Under-constrained Manticore

MATE provides a web UI for exploring programs with the Manticore symbolic execution engine in an under-constrained mode. Unlike traditional symbolic execution which begins at the program entry point and executes until the program exits, under-constrained symbolic execution starts at an arbitrary function. This specificity means that under-constrained symbolic execution can analyze parts of programs that would be too large or complex for traditional symbolic execution.

Symbolic execution enables bit-precise local reasoning about memory and arithmetic, which complements MATE’s higher-level inter-procedural data- and control-flow analyses.

Under-constrained execution is implemented as a Manticore Plugin, which means it can be enabled/disabled easily, and should be able to coexist with other detectors such as the UAF or variable-bounds detectors.

In broad terms, under-constrained Manticore works as follows:

  • Program initialization: the program is run normally from its entry-point, until the main function is reached. This allows shared libraries to be properly initialized, as well as any globals in the program. When main is reached, Manticore jumps directly to the beginning of the target function and continues from there

  • Target function setup: when jumping directly to the target function, Manticore needs to provide proper function arguments as if it was normally called from within the program. To do so, it uses the CPG to infer the expected arguments and their types, and creates a symbolic expression for every argument. So the target function is called with fully symbolic inputs.

  • Symbolic pointers: when a function takes a pointer as argument, e.g foo(int *ptr), and that pointer is dereferenced in the function’s body, Manticore has to rely on a special memory model. In a normal Manticore run, ptr would have been initialized previously by the program, but in under-constrained mode it is purely symbolic, and doesn’t point to any real allocated data. So Manticore will artificially allocate a symbolic object pointed by ptr (and thus containing only symbolic data as well), and read inside that object rather than in the regular memory when ptr is dereferenced. Note that underlying usage of a special memory layout happens seamlessly.

  • Out-of-bounds memory access detection: when the program reads from a symbolic offset in an under-constrained object, for instance:

    foo(int *ptr, int idx){
        return ptr[idx];

    under-constrained Manticore is able to detect if the access can be out-of-bounds by using the solver to determine whether the symbolic offset can exceed the bounds of the object. If yes, then it will record a test case indicating a potential OOB error.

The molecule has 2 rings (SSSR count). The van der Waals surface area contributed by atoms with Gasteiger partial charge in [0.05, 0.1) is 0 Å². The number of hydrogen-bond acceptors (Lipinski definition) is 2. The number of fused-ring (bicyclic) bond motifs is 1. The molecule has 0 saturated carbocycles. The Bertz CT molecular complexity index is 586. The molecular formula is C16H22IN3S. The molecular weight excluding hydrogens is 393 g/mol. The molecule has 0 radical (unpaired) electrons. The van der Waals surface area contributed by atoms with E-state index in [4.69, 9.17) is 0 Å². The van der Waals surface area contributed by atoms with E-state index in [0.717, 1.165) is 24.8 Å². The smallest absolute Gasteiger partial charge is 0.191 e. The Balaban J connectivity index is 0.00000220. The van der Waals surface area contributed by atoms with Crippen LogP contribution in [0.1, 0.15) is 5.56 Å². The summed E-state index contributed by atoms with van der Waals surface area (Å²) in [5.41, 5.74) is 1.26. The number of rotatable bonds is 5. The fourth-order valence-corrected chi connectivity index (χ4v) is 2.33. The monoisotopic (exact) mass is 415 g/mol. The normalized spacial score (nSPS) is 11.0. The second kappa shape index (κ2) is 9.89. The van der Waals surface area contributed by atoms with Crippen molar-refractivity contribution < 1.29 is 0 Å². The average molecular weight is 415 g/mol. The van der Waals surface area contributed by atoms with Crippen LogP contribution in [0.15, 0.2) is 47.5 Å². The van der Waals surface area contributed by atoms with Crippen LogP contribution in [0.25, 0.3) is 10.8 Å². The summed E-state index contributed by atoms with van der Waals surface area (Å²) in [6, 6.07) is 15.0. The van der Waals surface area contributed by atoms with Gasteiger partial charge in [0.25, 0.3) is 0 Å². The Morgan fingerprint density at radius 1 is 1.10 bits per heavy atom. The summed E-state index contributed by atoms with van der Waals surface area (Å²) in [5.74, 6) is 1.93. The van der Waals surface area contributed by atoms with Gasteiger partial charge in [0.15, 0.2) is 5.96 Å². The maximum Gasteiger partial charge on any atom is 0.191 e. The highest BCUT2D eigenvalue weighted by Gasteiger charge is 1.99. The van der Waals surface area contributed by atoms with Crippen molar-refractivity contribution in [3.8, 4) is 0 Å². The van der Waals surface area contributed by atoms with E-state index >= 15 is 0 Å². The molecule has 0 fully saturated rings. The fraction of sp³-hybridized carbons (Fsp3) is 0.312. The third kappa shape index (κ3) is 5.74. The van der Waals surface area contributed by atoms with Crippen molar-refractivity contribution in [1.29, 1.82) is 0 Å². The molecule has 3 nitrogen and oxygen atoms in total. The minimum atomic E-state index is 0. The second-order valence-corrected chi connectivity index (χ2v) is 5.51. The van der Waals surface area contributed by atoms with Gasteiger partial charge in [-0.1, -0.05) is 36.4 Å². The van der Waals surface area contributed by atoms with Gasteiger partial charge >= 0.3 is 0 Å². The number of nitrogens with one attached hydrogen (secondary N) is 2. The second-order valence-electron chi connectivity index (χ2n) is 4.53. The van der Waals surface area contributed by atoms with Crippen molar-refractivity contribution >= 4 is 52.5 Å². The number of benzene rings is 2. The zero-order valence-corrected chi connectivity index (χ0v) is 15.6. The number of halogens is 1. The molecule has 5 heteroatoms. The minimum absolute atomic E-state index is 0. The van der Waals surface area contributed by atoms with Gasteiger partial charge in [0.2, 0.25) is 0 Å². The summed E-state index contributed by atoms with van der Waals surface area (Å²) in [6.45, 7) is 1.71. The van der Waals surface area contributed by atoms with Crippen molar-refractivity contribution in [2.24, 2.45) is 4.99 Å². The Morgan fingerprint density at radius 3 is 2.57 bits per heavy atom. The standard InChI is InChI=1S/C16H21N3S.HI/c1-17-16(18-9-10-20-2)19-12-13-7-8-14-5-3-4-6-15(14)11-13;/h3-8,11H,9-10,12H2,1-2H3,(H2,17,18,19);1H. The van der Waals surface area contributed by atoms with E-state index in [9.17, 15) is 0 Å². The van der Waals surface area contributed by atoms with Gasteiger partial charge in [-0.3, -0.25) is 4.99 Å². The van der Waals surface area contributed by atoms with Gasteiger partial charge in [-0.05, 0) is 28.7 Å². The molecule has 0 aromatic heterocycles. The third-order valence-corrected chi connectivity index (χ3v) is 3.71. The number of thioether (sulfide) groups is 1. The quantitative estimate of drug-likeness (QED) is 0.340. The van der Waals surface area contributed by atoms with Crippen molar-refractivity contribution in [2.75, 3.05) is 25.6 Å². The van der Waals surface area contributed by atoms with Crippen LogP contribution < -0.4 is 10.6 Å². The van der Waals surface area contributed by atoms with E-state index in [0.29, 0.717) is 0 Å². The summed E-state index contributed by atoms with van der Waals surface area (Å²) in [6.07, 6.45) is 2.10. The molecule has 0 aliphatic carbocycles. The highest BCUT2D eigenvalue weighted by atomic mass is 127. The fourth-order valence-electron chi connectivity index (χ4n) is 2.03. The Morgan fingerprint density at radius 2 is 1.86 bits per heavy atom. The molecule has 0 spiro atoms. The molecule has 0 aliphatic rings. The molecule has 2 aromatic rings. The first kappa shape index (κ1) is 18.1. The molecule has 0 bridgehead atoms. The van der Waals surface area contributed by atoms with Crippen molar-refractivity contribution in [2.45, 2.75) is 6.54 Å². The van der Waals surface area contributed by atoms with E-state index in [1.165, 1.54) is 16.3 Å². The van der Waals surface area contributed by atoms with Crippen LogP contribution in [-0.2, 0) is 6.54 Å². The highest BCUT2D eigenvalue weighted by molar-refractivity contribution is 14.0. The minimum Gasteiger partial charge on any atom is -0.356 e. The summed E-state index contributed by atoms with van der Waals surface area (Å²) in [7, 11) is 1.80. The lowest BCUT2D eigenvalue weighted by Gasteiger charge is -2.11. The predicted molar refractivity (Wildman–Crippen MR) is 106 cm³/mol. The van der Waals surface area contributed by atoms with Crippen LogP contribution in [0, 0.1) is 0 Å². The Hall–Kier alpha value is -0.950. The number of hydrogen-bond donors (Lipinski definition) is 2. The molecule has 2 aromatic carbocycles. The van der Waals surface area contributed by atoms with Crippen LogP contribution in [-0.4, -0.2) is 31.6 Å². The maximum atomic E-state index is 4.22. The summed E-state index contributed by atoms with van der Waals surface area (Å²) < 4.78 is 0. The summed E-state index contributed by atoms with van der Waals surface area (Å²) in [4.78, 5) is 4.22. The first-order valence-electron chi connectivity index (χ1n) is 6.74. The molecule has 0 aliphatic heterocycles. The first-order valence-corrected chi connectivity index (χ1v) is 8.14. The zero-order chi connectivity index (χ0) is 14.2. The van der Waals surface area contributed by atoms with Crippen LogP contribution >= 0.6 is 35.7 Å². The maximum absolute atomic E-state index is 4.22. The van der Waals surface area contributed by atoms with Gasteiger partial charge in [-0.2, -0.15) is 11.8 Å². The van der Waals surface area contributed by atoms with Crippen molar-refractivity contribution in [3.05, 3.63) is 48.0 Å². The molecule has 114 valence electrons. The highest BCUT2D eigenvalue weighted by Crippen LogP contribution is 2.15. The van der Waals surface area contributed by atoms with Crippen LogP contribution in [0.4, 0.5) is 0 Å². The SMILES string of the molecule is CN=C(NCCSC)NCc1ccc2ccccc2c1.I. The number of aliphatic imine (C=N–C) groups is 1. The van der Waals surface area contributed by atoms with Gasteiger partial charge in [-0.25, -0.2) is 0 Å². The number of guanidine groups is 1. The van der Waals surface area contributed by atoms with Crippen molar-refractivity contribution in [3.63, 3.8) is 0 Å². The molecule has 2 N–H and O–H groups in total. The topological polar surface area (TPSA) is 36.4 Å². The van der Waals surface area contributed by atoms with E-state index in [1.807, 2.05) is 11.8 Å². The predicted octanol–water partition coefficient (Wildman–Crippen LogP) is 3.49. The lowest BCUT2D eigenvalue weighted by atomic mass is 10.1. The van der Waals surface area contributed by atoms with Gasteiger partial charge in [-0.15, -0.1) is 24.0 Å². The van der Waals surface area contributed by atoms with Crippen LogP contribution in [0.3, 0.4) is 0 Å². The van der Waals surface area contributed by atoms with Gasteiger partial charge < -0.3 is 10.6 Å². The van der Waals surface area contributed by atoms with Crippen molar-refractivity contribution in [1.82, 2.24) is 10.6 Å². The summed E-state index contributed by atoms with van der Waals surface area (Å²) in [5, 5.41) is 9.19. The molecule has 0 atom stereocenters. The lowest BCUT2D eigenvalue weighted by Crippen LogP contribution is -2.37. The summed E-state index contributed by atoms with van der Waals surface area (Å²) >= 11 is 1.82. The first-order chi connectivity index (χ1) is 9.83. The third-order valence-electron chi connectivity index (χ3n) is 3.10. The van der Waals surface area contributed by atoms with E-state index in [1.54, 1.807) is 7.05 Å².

Starting an under-constrained Manticore task

Under-constrained Manticore tasks are started just like regular Manticore exploration tasks. The request format is available in the MATE REST API documentation by selecting ExploreFunctionOptions in the request.

The exploration options that are passed with the API call are similar to the regular exploration options with some additional settings:

  • target_function: the name of the target function to execute. In case of a C++ binary the name must be mangled.

  • input_constraints: additional symbolic state constraints. Those can be used to constrain Manticore further to eliminate possible errors that are false positive or to optimize the execution time by trimming some exploration paths. See the Specifying additional symbolic constraints section for more details.

  • primitive_ptr_policy: the policy for choosing the length of unbounded symbolic arrays that contain primitive types. The default policy lets Manticore choose reasonable lengths for arrays, but the user can specify explicit lengths to use by switching to the custom policy.

  • complex_ptr_policy: the policy for choosing the length of unbounded symbolic arrays that contain complex types such as structures or objects. The default policy lets Manticore choose reasonable lengths for arrays, but the user can specify explicit lengths to use by switching to the custom policy.

Specifying additional symbolic constraints

Sending additional symbolic constraints is central in the under-constrained Manticore workflow. When first starting a task it is very likely that Manticore will report many errors that are false positives. Incrementally adding constraints and re-launching the task allows to eliminate the false positives and keep only the interesting results.

Two examples of using constraints are:

  • relationship between function arguments: consider the following strcpy-like function:

    void my_strcpy(char *dst, char *src){
        while((*(dst++) = *(src++))){};

    If src is longer than dst, Manticore will return a potential out-of-bounds memory write error. However, in some cases, we might be sure (or want to assume) that src is smaller than dst. Using a symbolic constraint will allow use to enforce the size relationship between src and dst in Manticore and remove the out-of-bounds error.

  • data structure invariants: imagine a function that takes the following struct as argument:

    struct string {
        char *str;
        int len; // Length of 'str'

    under-constrained Manticore doesn’t know that len if referring to the size of str. While in some cases avoiding to correlate len and str could help find bugs withing the string implementation, we will often want to inform Manticore of the relationship between those two variables (one is the size of the other) so that the string struct behaves correctly and doesn’t cause many false positive errors that will hide other interesting findings. This becomes even more true when using classes of the C++ standard library like std::vector, std::string, etc, of whom Manticore must assume that their implementations and internals are bug-free.

Symbolic constraints can be written using the Domain-Specific-Language (DSL) described below.

Constraints on function parameters

Basic constraints on function parameters can be expressed using regular arithmetic and logic operations and by following the variable naming found in the source code. For example if we target the foo function:

struct A {
    int a;
    int b;

void foo(struct A x) {

We could add the following constraint on the x argument: